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Do Something Wild In Your Backyard!

Carrie T. Stevenson
Florida Yards & Neighborhoods Agent
Escambia County
ctsteven@ufl.edu

Are you a wildlife enthusiast? With over 1,200 types of animals in Florida, the odds are you have creatures living in your backyard besides pets. The Florida Backyard Landscapes for Wildlife Program is designed for homeowners interested in creating more backyard wildlife habitat. Participants in the program complete an application listing specific actions taken to attract animals, such as planting food sources or providing houses or cover, along with the types of animals typically observed. The application also includes a rough sketch of the landscape design showing locations of feeders, nectar plants, water sources, and other features. Once approved, individuals can have their yards certified as an official wildlife habitat from IFAS Extension, and receive a certificate and a yard sign stating, “I did something WILD in my yard!”

Gopher tortoises are on the Florida endangered species list, and are typically found in upland pine flatwoods or coastal dunes. Their large burrows also provide habitat for other animals. Photo Credits: Carrie T. Stevenson, Brooker Creek Nature Preserve--2009

At any point, participants can request information from their local horticulture or natural resources Extension Agent on the best way to design and maintain wildlife habitat. For an application, contact your local Extension Office or visit the Wildlife Extension website at http://www.wec.ufl.edu/extension/landscaping/fblw/ for more information.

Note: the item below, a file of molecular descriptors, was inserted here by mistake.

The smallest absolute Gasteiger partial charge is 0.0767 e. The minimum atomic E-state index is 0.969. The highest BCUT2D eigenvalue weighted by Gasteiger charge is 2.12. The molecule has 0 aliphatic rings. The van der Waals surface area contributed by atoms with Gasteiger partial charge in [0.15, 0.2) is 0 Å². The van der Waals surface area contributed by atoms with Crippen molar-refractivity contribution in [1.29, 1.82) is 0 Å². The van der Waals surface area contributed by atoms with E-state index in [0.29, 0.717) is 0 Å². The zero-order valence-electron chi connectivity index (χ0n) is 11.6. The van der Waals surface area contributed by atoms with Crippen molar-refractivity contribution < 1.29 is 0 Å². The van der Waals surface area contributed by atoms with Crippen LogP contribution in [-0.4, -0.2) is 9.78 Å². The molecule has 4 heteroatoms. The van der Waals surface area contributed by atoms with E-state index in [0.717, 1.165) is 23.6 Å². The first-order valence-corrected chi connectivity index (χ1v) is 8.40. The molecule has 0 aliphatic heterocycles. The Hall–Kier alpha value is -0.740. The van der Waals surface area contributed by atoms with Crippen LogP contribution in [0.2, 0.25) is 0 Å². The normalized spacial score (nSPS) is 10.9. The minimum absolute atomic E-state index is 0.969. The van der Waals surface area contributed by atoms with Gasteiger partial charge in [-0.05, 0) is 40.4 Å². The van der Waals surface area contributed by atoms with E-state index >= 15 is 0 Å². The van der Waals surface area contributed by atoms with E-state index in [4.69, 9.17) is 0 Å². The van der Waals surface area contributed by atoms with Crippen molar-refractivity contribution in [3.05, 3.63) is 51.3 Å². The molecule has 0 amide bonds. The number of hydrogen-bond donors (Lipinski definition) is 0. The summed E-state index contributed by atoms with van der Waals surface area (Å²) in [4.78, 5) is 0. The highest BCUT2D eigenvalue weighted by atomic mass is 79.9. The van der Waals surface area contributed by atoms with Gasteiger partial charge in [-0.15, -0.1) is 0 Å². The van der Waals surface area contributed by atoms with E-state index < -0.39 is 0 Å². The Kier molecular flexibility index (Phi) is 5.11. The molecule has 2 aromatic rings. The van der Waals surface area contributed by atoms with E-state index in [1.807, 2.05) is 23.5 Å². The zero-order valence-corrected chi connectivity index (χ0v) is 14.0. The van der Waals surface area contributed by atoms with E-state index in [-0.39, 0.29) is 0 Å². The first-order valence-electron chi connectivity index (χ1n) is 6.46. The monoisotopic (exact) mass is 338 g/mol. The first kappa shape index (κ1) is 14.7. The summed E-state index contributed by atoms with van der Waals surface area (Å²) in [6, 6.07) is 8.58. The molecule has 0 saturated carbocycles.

For bird lovers, the Florida Public Bird Watching Program may be of interest. This program allows participants to enter bird survey data on a public website, helping homeowners and researchers keep track of migrating and resident species throughout the year. The information can help property owners attract particular species and create more ecologically sound landscapes. Bird surveys may be submitted from anywhere in the state, including parks, yards or neighborhood common areas. For more information, visit http://bird.ifas.ufl.edu.